China is considering whether to expand commercial banks' participation in the country's futures trading market, the stock market regulator said at a forum in Shanghai on Wednesday.
Commercial banks could be permitted to trade future contracts other than gold and silver, such as energy and agriculture products, in the future as authorities hope to encourage participation by institutional investors.
Their participation could help improve the pricing of commodities in China's futures market, according to Fang Xinghai, vice chairman of China Securities Regulatory Commission.
Currently, investors are mostly corporates, individuals and asset managers. It is not yet known whether foreign banks will be involved in this push for greater participation, although foreign companies' subsidiaries in China have been allowed to trade.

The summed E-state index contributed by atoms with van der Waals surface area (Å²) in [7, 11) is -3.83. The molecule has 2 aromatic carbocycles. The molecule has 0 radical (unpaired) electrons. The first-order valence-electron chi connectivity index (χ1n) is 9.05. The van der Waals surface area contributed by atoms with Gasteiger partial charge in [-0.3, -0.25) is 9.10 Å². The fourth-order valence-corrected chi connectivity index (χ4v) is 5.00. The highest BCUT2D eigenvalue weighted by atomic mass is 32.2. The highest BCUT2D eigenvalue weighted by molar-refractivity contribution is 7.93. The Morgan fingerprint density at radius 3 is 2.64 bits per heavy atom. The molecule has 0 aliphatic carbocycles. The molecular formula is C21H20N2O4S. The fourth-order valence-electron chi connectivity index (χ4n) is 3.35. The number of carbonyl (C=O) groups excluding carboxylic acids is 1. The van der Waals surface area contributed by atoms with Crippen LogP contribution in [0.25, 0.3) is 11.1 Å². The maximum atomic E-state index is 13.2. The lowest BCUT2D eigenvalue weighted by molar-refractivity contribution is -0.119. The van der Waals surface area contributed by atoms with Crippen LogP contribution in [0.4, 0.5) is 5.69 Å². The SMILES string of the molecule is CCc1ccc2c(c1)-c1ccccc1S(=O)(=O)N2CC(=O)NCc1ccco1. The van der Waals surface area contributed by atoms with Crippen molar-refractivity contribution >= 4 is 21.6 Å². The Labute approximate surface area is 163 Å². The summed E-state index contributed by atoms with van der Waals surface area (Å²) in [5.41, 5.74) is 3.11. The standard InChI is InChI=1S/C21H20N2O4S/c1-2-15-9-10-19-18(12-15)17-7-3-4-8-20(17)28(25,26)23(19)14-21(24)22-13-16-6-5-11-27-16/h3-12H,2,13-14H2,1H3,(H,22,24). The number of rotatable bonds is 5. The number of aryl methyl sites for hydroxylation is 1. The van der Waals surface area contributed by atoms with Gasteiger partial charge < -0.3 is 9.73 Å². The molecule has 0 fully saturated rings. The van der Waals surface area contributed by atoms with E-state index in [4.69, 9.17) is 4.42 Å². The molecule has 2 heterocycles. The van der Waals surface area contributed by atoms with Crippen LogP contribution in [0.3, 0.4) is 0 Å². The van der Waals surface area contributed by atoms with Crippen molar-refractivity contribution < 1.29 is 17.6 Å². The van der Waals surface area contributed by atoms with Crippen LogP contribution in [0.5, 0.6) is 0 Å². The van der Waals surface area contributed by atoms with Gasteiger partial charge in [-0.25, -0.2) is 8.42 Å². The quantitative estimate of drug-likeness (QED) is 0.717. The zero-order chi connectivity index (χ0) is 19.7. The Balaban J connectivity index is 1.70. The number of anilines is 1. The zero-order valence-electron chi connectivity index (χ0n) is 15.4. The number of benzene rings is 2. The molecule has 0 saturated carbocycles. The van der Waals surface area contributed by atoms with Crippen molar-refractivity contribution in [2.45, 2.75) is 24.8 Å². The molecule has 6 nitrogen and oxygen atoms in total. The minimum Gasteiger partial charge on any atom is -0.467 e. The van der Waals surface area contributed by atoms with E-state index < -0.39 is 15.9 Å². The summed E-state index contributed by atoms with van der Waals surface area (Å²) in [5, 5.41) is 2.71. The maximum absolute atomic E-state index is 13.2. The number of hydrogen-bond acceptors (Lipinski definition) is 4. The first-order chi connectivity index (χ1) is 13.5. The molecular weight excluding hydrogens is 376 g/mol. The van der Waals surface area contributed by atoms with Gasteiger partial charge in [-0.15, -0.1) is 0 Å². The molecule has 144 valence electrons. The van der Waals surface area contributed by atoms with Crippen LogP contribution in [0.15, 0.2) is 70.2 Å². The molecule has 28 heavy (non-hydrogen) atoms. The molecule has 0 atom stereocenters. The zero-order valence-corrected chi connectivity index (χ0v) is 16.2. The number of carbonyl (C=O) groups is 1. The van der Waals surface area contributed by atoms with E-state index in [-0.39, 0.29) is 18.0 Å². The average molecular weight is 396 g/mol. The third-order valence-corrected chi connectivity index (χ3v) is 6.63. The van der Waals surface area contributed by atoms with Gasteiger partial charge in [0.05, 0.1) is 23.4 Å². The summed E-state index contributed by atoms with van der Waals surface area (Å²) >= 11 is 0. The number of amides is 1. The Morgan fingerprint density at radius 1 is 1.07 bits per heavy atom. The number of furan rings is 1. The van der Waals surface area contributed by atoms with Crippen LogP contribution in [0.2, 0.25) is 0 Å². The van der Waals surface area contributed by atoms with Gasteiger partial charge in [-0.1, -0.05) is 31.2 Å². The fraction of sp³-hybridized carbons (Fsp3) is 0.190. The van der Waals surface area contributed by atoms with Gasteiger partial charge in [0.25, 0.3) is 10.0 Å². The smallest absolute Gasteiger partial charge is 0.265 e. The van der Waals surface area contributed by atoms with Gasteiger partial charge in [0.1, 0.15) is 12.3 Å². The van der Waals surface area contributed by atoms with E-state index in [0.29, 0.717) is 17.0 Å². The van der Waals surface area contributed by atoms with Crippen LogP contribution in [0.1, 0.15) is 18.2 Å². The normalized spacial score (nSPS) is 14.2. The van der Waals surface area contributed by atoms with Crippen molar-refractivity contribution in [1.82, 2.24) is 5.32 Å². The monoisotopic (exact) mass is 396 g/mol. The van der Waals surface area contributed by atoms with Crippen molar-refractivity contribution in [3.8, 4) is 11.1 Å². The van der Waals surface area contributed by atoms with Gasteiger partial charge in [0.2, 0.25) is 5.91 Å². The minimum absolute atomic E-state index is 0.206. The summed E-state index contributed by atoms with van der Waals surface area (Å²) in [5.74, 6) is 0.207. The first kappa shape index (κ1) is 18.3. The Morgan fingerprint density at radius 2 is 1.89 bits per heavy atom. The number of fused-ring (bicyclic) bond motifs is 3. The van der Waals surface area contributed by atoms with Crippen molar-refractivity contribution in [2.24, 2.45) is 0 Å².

In addition to domestic commercial banks, Fang said the market should be more open to offshore investors, without elaborating.
Given the limited access to the onshore futures market, some Chinese commercial banks have been trading futures offshore amid growing hedging and asset diversification demand by their corporate and high net worth individual clients.
Fang added that regulators will closely monitor volatilities in the domestic futures market. Regulators have already raised margins, transaction fees and imposed limits to ease price swings.